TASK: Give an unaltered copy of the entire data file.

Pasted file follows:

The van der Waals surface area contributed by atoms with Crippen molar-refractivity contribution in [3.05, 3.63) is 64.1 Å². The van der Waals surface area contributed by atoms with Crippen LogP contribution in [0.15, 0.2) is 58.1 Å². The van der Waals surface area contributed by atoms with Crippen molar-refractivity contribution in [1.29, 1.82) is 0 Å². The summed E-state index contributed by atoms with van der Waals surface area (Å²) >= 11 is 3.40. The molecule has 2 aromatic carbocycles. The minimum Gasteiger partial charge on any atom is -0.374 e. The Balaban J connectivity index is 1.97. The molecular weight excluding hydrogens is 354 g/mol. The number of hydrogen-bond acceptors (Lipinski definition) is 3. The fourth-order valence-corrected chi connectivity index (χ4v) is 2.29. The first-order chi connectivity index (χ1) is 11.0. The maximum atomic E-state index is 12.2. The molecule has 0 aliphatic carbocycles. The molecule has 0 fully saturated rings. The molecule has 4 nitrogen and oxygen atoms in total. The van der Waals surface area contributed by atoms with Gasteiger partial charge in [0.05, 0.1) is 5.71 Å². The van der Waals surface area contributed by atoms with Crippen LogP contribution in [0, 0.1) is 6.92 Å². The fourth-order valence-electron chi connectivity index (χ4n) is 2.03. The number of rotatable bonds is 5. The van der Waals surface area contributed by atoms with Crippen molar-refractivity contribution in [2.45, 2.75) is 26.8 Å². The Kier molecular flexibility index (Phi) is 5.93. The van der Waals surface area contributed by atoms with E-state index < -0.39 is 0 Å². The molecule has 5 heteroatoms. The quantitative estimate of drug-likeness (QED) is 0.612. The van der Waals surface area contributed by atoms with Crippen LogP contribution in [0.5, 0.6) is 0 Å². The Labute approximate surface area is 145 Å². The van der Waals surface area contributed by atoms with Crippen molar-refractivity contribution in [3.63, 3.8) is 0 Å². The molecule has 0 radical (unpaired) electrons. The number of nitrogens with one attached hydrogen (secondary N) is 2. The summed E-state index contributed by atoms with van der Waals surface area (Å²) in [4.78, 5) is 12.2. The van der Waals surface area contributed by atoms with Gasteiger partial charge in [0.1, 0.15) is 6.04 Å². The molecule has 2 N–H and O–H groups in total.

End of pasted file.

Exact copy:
The van der Waals surface area contributed by atoms with Crippen molar-refractivity contribution in [3.05, 3.63) is 64.1 Å². The van der Waals surface area contributed by atoms with Crippen LogP contribution in [0.15, 0.2) is 58.1 Å². The van der Waals surface area contributed by atoms with Crippen molar-refractivity contribution in [1.29, 1.82) is 0 Å². The summed E-state index contributed by atoms with van der Waals surface area (Å²) >= 11 is 3.40. The molecule has 2 aromatic carbocycles. The minimum Gasteiger partial charge on any atom is -0.374 e. The Balaban J connectivity index is 1.97. The molecular weight excluding hydrogens is 354 g/mol. The number of hydrogen-bond acceptors (Lipinski definition) is 3. The fourth-order valence-corrected chi connectivity index (χ4v) is 2.29. The first-order chi connectivity index (χ1) is 11.0. The maximum atomic E-state index is 12.2. The molecule has 0 aliphatic carbocycles. The molecule has 0 fully saturated rings. The molecule has 4 nitrogen and oxygen atoms in total. The van der Waals surface area contributed by atoms with Gasteiger partial charge in [0.05, 0.1) is 5.71 Å². The van der Waals surface area contributed by atoms with Crippen LogP contribution in [0, 0.1) is 6.92 Å². The fourth-order valence-electron chi connectivity index (χ4n) is 2.03. The number of rotatable bonds is 5. The van der Waals surface area contributed by atoms with Crippen molar-refractivity contribution in [2.45, 2.75) is 26.8 Å². The Kier molecular flexibility index (Phi) is 5.93. The van der Waals surface area contributed by atoms with E-state index < -0.39 is 0 Å². The molecule has 5 heteroatoms. The quantitative estimate of drug-likeness (QED) is 0.612. The van der Waals surface area contributed by atoms with Crippen LogP contribution in [0.5, 0.6) is 0 Å². The Labute approximate surface area is 145 Å². The van der Waals surface area contributed by atoms with Crippen molar-refractivity contribution in [3.63, 3.8) is 0 Å². The molecule has 0 radical (unpaired) electrons. The number of nitrogens with one attached hydrogen (secondary N) is 2. The summed E-state index contributed by atoms with van der Waals surface area (Å²) in [4.78, 5) is 12.2. The van der Waals surface area contributed by atoms with Gasteiger partial charge in [0.1, 0.15) is 6.04 Å². The molecule has 2 N–H and O–H groups in total.